Yeah! That’d be great.
So I use a spreadsheet to do it but you can do whatever you want. post-its are often also a useful tool so there are sort of three phases. The first phase is to identify all of the qualities of a successful solution. So, the example that I like to use is choosing a house. You’ve been out to all the open houses and you’ve looked at them all and you’ve narrowed it down to four different houses that you want, you need to decide between. They need some base criteria and you have multiple stakeholders. You have you, you have your spouse, you have your kids, everybody has an opinion. Some opinions are more important that others, some qualities are more important than others when you’re buying a house. For example, is it located in a good school district, is a very important quality for a house purchase. Does it have fruit trees in the backyard is important but less important. Does it have a backyard? Very important, Right? so there is different levels of things. Some qualities may be more important to others, to some stakeholders rather than others.
By the way. This is literally how Lynn chose her current house is with a spreadsheet that is very much like the one she is describing.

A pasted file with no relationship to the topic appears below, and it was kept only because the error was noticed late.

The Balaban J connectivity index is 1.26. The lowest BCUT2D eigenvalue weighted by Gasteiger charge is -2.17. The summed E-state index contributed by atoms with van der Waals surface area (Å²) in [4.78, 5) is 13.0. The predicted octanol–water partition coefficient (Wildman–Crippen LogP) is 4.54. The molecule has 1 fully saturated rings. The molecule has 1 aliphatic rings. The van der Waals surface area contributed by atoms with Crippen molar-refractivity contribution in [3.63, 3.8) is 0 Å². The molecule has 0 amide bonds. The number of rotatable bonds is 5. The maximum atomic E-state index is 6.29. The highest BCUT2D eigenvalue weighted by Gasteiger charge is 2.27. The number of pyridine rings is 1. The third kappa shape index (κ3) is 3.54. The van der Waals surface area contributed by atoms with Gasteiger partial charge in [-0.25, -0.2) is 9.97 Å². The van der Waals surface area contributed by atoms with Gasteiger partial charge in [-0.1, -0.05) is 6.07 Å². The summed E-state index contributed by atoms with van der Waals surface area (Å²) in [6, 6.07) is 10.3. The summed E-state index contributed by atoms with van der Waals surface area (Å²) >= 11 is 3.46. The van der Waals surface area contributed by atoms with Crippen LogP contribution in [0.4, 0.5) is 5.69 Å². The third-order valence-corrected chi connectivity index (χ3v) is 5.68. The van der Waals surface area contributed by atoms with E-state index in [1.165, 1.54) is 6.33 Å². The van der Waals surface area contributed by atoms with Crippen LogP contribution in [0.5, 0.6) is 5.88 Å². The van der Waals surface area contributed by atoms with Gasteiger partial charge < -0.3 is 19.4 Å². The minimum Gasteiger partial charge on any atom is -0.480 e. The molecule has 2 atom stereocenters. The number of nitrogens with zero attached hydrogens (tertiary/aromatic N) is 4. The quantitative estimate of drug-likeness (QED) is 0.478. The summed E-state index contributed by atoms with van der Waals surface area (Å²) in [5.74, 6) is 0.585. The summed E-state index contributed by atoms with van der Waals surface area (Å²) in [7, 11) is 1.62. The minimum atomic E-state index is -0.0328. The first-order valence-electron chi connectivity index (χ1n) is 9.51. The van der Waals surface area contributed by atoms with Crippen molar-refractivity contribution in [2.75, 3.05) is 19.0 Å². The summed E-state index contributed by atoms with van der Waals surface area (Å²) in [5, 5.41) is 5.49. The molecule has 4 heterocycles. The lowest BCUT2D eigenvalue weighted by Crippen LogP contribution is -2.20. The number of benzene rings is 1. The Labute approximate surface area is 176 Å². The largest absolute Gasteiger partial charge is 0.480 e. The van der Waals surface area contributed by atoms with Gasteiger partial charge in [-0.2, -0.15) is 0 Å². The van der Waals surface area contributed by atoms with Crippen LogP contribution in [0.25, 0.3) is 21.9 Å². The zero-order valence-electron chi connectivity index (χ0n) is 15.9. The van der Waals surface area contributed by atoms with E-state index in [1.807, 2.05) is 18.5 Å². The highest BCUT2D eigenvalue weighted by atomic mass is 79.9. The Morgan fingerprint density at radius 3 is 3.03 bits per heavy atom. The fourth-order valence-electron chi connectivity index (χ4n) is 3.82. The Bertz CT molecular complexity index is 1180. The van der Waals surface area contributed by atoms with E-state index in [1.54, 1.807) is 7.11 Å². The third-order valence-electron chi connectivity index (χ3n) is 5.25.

It’s true, we did do that. As a team everybody who is participating in the decision identifies the qualities that are important to a successful outcome, a successful decision, Right? So, in the house example. What is a house that we would like to live in for a long time, right? and everybody contributes. There is no filtering, there is no nay-saying, there is no dissing. At this point everybody contributes. You put all of the qualities out together either on a table or on a spreadsheet and once you’ve agreed that you’ve hit them all and that’s not a binding decision. You can add more later. Then you begin to evaluate them, you group them, or you roll some up, you break others apart. You want to keep the qualities positive in nature because it helps with the process later on if they are all positive. So instead of saying, it’s not in a bad neighborhood you would say, it’s in a good neighborhood, right? So once you’ve broken up the qualities you want to make sure that there is a good distribution of them, that you’re not including too many qualities in one area and not enough in another. As you’re doing this you may come up with more. Feel free to add them, basically at this point you are just gathering all the qualities. Once everybody has agreed that these are the qualities that are important for making a decision, then you move onto the next phase and that phase is to weight those qualities. So when I weight a quality, I’m talking about each stakeholder, each person in the room looks at each quality and assigns a value to its importance to a successful decision or a successful outcome. So in the house question, let me clarify the weighting system is 0,1,2. I do it that way because you’re making a lot of weighing decisions in this process and if you bump it up to 3 or 5, you end up with a lot of decision fatigue. So we keep it very simple 0,1,2 it’s a quick and easy decision to make. You spend a lot less time discussing what the outcomes mean.